One of the mysteries of the English language finally explained.
Used to present factors which are opposed or which support opposing opinions.‘a conflict between their rationally held views on the one hand and their emotions and desires on the other’
on the other hand, as an alternative, or, as another option, as a substitute, as a replacementView synonyms
- ‘On the other hand, the North ought to follow suit, respecting the principle of reciprocity.’
- ‘On the other hand, plum cake contains dry fruits but no apple or carrot, and is baked rather than steamed.’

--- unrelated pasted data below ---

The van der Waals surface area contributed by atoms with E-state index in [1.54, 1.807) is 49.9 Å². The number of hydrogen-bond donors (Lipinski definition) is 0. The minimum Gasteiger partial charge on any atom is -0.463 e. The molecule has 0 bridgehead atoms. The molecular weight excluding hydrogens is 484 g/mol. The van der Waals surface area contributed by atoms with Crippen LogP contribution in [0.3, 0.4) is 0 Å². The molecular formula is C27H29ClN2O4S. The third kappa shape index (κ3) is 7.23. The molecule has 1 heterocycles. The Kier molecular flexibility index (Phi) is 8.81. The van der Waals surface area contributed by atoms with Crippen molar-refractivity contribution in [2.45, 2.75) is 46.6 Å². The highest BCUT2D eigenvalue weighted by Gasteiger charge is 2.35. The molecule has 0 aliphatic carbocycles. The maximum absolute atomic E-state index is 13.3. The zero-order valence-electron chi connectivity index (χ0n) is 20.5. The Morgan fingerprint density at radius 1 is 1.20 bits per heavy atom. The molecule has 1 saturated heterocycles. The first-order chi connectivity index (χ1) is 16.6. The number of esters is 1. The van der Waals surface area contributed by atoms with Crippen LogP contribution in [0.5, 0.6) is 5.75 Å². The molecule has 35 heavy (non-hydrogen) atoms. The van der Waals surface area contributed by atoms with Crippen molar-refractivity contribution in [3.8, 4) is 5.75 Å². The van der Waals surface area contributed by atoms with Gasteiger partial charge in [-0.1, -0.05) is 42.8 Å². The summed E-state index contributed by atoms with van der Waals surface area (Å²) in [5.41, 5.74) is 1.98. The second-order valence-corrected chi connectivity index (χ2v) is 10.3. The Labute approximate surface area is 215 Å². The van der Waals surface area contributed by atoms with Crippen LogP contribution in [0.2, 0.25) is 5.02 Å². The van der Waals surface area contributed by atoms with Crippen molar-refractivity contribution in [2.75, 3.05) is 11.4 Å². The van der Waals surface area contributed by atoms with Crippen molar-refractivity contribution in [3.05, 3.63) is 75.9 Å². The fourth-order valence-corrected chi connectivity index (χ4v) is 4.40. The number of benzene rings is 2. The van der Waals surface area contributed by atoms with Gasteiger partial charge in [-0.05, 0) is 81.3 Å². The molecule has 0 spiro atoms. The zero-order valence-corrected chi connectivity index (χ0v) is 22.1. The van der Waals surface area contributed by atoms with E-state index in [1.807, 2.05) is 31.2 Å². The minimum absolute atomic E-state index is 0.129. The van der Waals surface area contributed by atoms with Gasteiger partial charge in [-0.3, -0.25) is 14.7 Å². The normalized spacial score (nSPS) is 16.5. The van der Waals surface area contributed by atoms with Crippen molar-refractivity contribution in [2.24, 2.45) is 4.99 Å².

- ‘On the other hand, dispatching the form electronically will at least overcome such petty frustrations.’
- ‘On the other hand, there are those who are at large but whose addresses are well known or ought to be known to the police.’
- ‘On the other hand, a number of species collected were found in only a single drainage.’
- ‘On the other hand if I don't have the money to leave a tip, I don't sweat over it.’
- ‘On the other hand puberty is a time for experimentation, and things often get exaggerated in the media.’
- ‘On the other hand, will someone please explain why so many roses are permanently hooked up with weeds?’
- ‘On the other hand, we're not allowed to ship apples to Australia for a much smaller risk.’
- ‘On the other hand, the organic apple juice had patulin at rates of up to 45,000 micrograms per litre.’
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